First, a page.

Chief Judge Bob Simpson said that all four finalists demonstrated leadership, excellence and innovation.

“Any of the finalists could have won this award tonight,” Simpson said. “But in the finish it was Synlait’s blend of family-based traditional farming practices with the very best of modern corporate innovation and management systems that saw this multi-farm company stand out. Synlait’s approach to its people, its stock and its land can be held up as an example of what can be achieved when good leadership and good people go hand-in-hand.” . . .

Landcorp ready to run Crafar farms – Andrea Fox:

State farmer Landcorp says its Chinese client Shanghai Pengxin will settle the Crafar farms purchase with receivers on November 30 and it is scheduled to start managing the dairy farming estate the next day.

Landcorp chief executive Chris Kelly said that to the best of his knowledge this was the timetable that would mark the end of the tortuous three-year Crafar farms sales process.

Landcorp’s management of the 16 central North Island farms is a condition of Government consent to the controversial sale to the Chinese company, which has waited through a string of court challenges and consent processes to put its money on the table as receiver KordaMentha’s preferred bidder. . .

Wool growers asked for $10m – Gerald Piddock:

Wools of New Zealand is asking for $10 million from strong wool growers in a capital raising offer to expand its sales and marketing capabilities.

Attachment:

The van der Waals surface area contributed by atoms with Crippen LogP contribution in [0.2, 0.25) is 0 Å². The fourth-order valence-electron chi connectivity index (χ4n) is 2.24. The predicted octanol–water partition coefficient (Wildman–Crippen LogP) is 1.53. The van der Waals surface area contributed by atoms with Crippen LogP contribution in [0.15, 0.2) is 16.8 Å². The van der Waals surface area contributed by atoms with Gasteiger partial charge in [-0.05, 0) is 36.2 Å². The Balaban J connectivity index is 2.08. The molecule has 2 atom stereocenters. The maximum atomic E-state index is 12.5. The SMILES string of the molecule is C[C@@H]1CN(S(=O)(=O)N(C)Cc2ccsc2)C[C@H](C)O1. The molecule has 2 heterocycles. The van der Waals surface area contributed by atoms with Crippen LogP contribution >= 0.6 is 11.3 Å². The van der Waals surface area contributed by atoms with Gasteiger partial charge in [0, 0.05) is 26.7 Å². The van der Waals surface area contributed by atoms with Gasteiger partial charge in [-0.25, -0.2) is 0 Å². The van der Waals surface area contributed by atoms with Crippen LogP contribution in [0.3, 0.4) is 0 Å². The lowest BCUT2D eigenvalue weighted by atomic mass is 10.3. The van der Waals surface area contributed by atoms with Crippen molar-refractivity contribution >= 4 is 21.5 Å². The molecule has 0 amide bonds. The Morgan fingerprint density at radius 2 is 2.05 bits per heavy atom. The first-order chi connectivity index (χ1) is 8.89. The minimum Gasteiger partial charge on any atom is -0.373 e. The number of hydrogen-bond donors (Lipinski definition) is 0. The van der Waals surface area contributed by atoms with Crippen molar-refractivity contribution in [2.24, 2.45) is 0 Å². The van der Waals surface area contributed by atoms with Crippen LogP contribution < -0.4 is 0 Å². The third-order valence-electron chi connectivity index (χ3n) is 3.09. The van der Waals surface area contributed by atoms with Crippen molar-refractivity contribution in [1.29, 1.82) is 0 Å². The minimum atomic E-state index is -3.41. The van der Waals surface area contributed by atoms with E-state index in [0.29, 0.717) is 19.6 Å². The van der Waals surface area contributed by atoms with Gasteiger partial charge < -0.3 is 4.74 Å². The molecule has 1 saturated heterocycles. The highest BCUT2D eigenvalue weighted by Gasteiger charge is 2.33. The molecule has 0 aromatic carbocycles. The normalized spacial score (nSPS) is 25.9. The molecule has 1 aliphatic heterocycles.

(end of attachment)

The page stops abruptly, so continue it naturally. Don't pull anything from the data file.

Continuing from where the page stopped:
The raising would give strong wool growers the opportunity to invest in a grower-owned sales and marketing, company, chairman Mark Shadbolt said.

The company has made significant inroads into transforming Wools of New Zealand into a commercial entity, aimed at connecting customer to grower, he said. . .

Wine sector senses a whiff of recovery – Claire Rogers:

The wine industry is on the mend after a gruelling few years that prompted a string of closures and collapses, New Zealand Winegrowers says.

One recent high-profile casualty, Hawke’s Bay winery and vineyard Matariki Group was put into receivership in September owing creditors, including the Government, about $11.2 million. Receivers PricewaterhouseCoopers said the winery struck financial trouble after reduced harvests in 2011 and 2012 led to weak sales, and that was compounded by a lack of capital.

New Zealand Winegrowers chief executive Philip Gregan said the 2012 harvest was down 19 per cent on 2011, and that had dealt another blow to the industry, which had been struggling since 2008 with over-supply and weak demand from the global downturn. . .